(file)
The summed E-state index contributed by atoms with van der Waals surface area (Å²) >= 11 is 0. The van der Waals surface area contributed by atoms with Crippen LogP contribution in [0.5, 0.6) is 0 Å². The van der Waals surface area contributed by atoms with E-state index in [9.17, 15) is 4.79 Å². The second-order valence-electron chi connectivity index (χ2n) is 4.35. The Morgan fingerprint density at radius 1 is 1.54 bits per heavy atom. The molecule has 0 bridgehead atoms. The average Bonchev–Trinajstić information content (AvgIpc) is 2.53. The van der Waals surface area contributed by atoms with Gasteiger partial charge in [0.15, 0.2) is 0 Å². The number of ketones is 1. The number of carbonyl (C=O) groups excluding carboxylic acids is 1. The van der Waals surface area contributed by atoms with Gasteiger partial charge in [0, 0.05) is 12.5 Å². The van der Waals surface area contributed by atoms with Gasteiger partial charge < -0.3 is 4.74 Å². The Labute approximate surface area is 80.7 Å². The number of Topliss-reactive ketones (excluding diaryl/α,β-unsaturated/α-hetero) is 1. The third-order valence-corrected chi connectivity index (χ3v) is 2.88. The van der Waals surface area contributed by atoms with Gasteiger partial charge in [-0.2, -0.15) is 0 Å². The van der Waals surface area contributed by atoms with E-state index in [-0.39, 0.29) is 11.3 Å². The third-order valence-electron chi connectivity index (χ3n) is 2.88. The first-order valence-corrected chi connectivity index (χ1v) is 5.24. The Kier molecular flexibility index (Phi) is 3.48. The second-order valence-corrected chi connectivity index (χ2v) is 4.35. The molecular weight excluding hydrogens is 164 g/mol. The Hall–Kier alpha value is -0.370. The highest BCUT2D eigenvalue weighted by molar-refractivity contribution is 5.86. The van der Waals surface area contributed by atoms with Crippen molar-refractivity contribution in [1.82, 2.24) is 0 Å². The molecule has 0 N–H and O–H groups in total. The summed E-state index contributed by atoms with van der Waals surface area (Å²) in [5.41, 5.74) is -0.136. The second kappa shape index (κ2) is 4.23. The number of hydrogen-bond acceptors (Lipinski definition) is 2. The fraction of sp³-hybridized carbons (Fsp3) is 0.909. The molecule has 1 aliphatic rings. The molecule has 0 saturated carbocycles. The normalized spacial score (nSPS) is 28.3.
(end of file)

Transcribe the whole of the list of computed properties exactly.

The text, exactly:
The summed E-state index contributed by atoms with van der Waals surface area (Å²) >= 11 is 0. The van der Waals surface area contributed by atoms with Crippen LogP contribution in [0.5, 0.6) is 0 Å². The van der Waals surface area contributed by atoms with E-state index in [9.17, 15) is 4.79 Å². The second-order valence-electron chi connectivity index (χ2n) is 4.35. The Morgan fingerprint density at radius 1 is 1.54 bits per heavy atom. The molecule has 0 bridgehead atoms. The average Bonchev–Trinajstić information content (AvgIpc) is 2.53. The van der Waals surface area contributed by atoms with Gasteiger partial charge in [0.15, 0.2) is 0 Å². The number of ketones is 1. The number of carbonyl (C=O) groups excluding carboxylic acids is 1. The van der Waals surface area contributed by atoms with Gasteiger partial charge in [0, 0.05) is 12.5 Å². The van der Waals surface area contributed by atoms with Gasteiger partial charge < -0.3 is 4.74 Å². The Labute approximate surface area is 80.7 Å². The number of Topliss-reactive ketones (excluding diaryl/α,β-unsaturated/α-hetero) is 1. The third-order valence-corrected chi connectivity index (χ3v) is 2.88. The van der Waals surface area contributed by atoms with Gasteiger partial charge in [-0.2, -0.15) is 0 Å². The van der Waals surface area contributed by atoms with E-state index in [-0.39, 0.29) is 11.3 Å². The third-order valence-electron chi connectivity index (χ3n) is 2.88. The first-order valence-corrected chi connectivity index (χ1v) is 5.24. The Kier molecular flexibility index (Phi) is 3.48. The second-order valence-corrected chi connectivity index (χ2v) is 4.35. The molecular weight excluding hydrogens is 164 g/mol. The Hall–Kier alpha value is -0.370. The highest BCUT2D eigenvalue weighted by molar-refractivity contribution is 5.86. The van der Waals surface area contributed by atoms with Crippen molar-refractivity contribution in [1.82, 2.24) is 0 Å². The molecule has 0 N–H and O–H groups in total. The summed E-state index contributed by atoms with van der Waals surface area (Å²) in [5.41, 5.74) is -0.136. The second kappa shape index (κ2) is 4.23. The number of hydrogen-bond acceptors (Lipinski definition) is 2. The fraction of sp³-hybridized carbons (Fsp3) is 0.909. The molecule has 1 aliphatic rings. The molecule has 0 saturated carbocycles. The normalized spacial score (nSPS) is 28.3.